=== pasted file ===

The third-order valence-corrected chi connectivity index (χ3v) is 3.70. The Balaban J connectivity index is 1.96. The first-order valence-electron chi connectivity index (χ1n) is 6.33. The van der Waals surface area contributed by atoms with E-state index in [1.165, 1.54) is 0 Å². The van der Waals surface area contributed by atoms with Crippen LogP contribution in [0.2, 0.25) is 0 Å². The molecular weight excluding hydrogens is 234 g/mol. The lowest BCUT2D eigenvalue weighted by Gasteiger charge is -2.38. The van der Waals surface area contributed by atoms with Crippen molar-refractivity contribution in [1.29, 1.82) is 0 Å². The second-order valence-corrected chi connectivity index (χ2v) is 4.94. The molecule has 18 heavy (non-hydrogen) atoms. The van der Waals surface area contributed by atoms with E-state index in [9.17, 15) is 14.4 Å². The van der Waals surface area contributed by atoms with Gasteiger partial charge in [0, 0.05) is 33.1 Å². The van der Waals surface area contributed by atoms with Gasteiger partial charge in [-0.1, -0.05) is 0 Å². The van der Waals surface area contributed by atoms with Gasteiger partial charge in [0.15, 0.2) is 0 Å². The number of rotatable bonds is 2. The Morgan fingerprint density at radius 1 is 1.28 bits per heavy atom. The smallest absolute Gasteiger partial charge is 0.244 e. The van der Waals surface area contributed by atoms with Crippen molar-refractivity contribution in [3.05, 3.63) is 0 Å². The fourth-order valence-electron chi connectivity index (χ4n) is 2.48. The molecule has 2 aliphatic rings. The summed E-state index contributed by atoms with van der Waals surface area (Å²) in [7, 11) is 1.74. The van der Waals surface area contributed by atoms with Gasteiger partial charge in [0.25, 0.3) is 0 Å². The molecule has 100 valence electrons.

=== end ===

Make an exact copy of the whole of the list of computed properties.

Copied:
The third-order valence-corrected chi connectivity index (χ3v) is 3.70. The Balaban J connectivity index is 1.96. The first-order valence-electron chi connectivity index (χ1n) is 6.33. The van der Waals surface area contributed by atoms with E-state index in [1.165, 1.54) is 0 Å². The van der Waals surface area contributed by atoms with Crippen LogP contribution in [0.2, 0.25) is 0 Å². The molecular weight excluding hydrogens is 234 g/mol. The lowest BCUT2D eigenvalue weighted by Gasteiger charge is -2.38. The van der Waals surface area contributed by atoms with Crippen molar-refractivity contribution in [1.29, 1.82) is 0 Å². The second-order valence-corrected chi connectivity index (χ2v) is 4.94. The molecule has 18 heavy (non-hydrogen) atoms. The van der Waals surface area contributed by atoms with E-state index in [9.17, 15) is 14.4 Å². The van der Waals surface area contributed by atoms with Gasteiger partial charge in [0, 0.05) is 33.1 Å². The van der Waals surface area contributed by atoms with Gasteiger partial charge in [-0.1, -0.05) is 0 Å². The van der Waals surface area contributed by atoms with Gasteiger partial charge in [0.15, 0.2) is 0 Å². The number of rotatable bonds is 2. The Morgan fingerprint density at radius 1 is 1.28 bits per heavy atom. The smallest absolute Gasteiger partial charge is 0.244 e. The van der Waals surface area contributed by atoms with Crippen molar-refractivity contribution in [3.05, 3.63) is 0 Å². The fourth-order valence-electron chi connectivity index (χ4n) is 2.48. The molecule has 2 aliphatic rings. The summed E-state index contributed by atoms with van der Waals surface area (Å²) in [7, 11) is 1.74. The van der Waals surface area contributed by atoms with Gasteiger partial charge in [0.25, 0.3) is 0 Å². The molecule has 100 valence electrons.